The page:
This week, one giant technology company looked like an innovator, launching a sleek new suite of forward-looking hardware to help media professionals work more effectively. Another added a row of buttons to an existing computer. In the past, Apple would have been the former—for the moment, at least, that role has shifted to Microsoft.
At an event in New York on Wednesday, Microsoft unveiled the sleek, futuristic-looking Surface Studio: a 28-inch all-in-one PC that converts into something akin to a digital drafting table. Reclined at about 20 degrees, it can be used with a dedicated stylus and so-called Surface Dial—a small puck that adds a mechanical means of interacting with the touchscreen.
Microsoft also launched a new set of tools to create art in 3-D, which the company imagines people will view using its Hololens. Or, perhaps, a VR headset, given that Microsoft also made good on its promise to help make the devices ubiquitous. It’s been working with HP, Dell, Lenovo, Asus, and Acer, and promised that all will soon all ship VR headsets for $300.
Apple, meanwhile, showed off its latest hardware offering on Thursday: an updated version of its MacBook Pro laptop. With—drum roll, please—a new row of buttons. They are, admittedly, very smart buttons. Actually a slim second screen, they adapt depending on which program is being used, and there’s also Apple’s fingerprint-sensing TouchID built in to enable login, payments, and other secure operations.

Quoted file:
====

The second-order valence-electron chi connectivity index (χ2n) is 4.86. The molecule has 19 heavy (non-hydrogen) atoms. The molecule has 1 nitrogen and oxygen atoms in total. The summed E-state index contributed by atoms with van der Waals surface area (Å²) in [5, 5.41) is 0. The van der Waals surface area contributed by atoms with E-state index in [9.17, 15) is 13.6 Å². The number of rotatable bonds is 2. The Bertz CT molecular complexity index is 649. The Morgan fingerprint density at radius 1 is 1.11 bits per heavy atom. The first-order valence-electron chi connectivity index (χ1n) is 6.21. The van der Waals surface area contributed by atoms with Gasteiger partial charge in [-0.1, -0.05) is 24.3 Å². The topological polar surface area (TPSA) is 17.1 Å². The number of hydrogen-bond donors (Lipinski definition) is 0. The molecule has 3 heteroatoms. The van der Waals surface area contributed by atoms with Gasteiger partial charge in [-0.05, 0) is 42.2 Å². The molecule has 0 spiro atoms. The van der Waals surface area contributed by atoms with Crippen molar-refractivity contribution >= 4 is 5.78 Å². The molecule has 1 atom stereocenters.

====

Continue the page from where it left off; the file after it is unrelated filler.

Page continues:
These, then are the hardware treasures that the two tech giants chose to show off on consecutive days. There is, to be sure, plenty of criticism to be levelled at Microsoft’s new offering: the Surface Studio is esoteric, undoubtedly a niche product, and costs an eye-watering $3,000. But Apple’s pricing isn’t exactly a thrift store option: the 15-inch notebook start at $2,400.
More important than price is what the announcements signal about what the companies are trying to achieve. Microsoft is now attempting to push the boundaries of what computing looks like, by trying to change the way we interact with desktop devices and providing the tools for us to become more involved with the virtual world.
Apple, meanwhile, appears to be stuck in a rut. As we’ve explained before, it seems to be struggling to look far beyond its existing products. Instead, it’s simply adding new features to already successful devices rather than reinventing our relationship with technology.
None of this is to say that Microsoft will succeed. Its new products are squarely aimed at the creative professionals that would typically buy Apple products, and winning them over will be a tough fight. But the status quo can only be challenged by products that don’t fit the existing mold. Just look at the iPad, which many thought would never go beyond a niche product when it first launched.
Or, if you’re Apple, perhaps look away from it instead.
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